TRUCKEE, Calif. — The Truckee-Donner Recreation & Park District will move forward with a metal building structure for its new aquatic center, reducing costs by roughly $370,000.
Officials originally estimated a $7.24 million cost for a 26,500 square-foot masonry building, which didn’t include an approximately $333,000 expense in local public agency fees. A new plan approved last week by the TDRPD board, however, estimates a $7.2 million budget for a one-story, 25,840 square-foot metal building — a figure that now includes the public fee expense.
Having a metal skeleton will make it $200,000 cheaper to construct the center’s shell and decrease the architect fee by $42,000, since less engineering is needed, said Steve Randall, district general manager. Additional cost-saving measures include reducing the furniture budget from $40,000 to $20,000 and the leisure pool playground structure budget from $93,000 to $50,000, among others.
The project was initially over budget, in part due to an oversight by the architect, Utah-based Innovate Architecture/Mark Wilson Architects, which didn’t account for the $333,000 in agency fee expenses, according to previous reports.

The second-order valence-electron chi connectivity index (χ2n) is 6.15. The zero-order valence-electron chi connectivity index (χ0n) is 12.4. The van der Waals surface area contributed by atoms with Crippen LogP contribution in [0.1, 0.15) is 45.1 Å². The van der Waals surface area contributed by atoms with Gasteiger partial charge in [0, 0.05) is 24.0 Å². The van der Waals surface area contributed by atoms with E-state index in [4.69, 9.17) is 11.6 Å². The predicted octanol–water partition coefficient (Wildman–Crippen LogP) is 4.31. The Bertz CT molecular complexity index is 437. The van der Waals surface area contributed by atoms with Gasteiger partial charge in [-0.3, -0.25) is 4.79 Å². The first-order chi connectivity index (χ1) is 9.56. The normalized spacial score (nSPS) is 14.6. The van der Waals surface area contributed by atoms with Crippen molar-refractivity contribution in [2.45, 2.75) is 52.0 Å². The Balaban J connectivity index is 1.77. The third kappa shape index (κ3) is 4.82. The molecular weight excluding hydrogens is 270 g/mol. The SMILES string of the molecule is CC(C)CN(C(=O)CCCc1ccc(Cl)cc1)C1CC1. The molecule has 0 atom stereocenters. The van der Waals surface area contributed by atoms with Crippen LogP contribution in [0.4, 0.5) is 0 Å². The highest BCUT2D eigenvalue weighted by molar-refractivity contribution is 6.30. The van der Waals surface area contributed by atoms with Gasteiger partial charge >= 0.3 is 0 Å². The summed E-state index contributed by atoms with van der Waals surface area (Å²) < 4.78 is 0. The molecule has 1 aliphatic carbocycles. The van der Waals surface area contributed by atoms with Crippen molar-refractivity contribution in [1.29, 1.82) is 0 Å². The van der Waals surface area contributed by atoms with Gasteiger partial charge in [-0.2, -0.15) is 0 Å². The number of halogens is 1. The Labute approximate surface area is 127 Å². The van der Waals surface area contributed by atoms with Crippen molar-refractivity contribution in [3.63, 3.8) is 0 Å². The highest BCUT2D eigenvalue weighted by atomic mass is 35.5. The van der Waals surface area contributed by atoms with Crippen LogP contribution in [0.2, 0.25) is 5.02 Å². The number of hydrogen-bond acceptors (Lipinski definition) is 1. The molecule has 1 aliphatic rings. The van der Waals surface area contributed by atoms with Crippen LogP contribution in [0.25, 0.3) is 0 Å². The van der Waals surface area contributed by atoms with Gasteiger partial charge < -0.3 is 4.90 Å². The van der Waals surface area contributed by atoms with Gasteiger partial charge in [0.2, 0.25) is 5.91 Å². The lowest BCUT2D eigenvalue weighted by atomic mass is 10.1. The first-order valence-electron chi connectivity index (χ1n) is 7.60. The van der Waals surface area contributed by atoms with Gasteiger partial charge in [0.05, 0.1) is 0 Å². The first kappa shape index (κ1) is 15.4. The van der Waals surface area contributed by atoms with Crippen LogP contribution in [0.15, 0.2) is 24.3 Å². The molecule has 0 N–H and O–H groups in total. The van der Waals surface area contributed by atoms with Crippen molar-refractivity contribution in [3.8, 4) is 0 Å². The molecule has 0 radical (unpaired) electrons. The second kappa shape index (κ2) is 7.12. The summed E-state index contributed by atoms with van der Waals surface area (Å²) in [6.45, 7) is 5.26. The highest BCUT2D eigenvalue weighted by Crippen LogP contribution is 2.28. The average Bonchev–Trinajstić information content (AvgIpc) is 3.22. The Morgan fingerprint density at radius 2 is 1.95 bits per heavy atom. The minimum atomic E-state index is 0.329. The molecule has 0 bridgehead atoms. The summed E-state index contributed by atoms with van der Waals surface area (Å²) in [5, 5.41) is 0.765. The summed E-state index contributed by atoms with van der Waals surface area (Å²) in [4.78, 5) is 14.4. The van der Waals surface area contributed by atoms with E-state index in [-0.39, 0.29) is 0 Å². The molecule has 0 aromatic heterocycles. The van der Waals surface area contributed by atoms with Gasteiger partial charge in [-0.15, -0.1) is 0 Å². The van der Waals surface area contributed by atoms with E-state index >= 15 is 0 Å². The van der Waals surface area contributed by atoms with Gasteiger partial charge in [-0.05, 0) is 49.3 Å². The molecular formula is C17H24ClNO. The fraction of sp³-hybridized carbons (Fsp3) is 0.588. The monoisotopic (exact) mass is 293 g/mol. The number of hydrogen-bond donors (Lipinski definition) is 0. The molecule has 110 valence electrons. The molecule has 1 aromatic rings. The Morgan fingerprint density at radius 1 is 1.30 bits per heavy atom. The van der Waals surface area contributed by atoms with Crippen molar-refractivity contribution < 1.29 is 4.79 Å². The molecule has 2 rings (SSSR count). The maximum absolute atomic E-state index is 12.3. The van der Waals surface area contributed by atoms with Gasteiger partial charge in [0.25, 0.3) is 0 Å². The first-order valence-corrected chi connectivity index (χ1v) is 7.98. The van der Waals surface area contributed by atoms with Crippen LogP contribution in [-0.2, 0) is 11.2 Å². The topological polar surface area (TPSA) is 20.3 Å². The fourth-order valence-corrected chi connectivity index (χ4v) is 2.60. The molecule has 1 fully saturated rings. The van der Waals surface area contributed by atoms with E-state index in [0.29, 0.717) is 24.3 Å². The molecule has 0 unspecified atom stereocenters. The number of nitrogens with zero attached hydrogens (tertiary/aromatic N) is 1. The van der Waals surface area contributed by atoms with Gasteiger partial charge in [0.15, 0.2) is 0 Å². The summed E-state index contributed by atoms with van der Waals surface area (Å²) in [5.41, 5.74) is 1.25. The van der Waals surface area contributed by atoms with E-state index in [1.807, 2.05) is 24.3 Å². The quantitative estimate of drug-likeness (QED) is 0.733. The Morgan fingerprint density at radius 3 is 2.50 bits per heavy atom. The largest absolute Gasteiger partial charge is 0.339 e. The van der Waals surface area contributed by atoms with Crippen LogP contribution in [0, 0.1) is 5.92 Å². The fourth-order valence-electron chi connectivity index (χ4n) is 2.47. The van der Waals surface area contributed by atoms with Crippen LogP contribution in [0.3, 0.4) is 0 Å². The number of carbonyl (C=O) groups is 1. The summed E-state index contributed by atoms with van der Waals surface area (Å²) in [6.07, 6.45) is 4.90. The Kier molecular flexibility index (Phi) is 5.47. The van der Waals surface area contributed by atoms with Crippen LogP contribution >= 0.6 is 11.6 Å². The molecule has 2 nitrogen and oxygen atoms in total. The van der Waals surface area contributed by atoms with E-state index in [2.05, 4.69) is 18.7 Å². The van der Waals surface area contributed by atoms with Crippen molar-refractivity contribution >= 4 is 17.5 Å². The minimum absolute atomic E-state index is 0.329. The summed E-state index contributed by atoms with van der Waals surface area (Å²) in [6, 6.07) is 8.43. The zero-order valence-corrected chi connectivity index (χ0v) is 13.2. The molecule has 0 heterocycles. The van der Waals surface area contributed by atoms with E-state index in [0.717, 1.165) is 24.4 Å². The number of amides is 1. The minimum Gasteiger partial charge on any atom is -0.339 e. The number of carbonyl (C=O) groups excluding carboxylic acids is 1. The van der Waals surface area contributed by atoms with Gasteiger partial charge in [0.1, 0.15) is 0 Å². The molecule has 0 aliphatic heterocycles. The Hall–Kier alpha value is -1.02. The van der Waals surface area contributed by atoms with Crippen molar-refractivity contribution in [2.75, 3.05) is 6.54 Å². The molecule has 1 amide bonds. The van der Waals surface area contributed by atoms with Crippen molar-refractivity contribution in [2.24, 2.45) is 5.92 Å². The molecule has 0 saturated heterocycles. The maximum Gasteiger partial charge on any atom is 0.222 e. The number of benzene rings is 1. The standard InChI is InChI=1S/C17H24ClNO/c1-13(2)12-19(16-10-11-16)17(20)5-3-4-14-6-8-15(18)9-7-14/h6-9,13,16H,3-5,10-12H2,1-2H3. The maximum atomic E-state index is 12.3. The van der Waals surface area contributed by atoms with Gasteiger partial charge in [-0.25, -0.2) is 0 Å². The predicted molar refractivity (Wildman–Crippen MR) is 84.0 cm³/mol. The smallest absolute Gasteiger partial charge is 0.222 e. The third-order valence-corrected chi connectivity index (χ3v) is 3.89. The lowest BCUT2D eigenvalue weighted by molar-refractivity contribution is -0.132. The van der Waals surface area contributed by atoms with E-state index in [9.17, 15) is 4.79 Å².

Despite this move, a $118,071 shortfall still exists, when comparing the original $7 million in district funds earmarked for the project to the proposed budget of $7.2 million, minus $80,200 in paid architect fees, for a final balance of $7.12 million.
To help cover the deficit, the TDRPD board last week approved the use of a budgeted building and development fund, which contains $182,565.
“There’s been a lot of hard vetting on these budget numbers,” said TDRPD director Kevin Murphy. “ … So we’re pretty darn tight right now.”
Should the project go over the district’s proposed budget when it goes out to bid — expected to happen between mid-December 2013 and March 1, 2014 — the architect has come up with potential options to lower costs, including eliminating the diving board, which impacts pool construction, for $35,000 in savings; reducing the size of the pool and leisure pool building for $175 per square-foot savings; and delaying leisure pool toy installation for $50,000, among others, Randall said.
“It’s not optimum, but I just wanted you to know that there are options should bid day not go as nicely,” Randall told the board.
Should the bid go better than expected, Dan Kates, chair of Truckee Aquatic Coalition, suggested the proposed eight-lane, 25-yard competition pool become 10 lanes. Other center expected features are a warm water pool with a lazy river for therapy purposes and play features for children, along with locker rooms and bathroom facilities.
“The decision to go with a metal building is going to bring more bids out,” Murphy said. “More contractors do metal than large public works projects, so essentially … the more contractors that bid, the lower the costs.”
“The decision to go with a metal building is going to bring more bids out. More contractors do metal than large public works projects, so essentially … the more contractors that bid, the lower the costs.”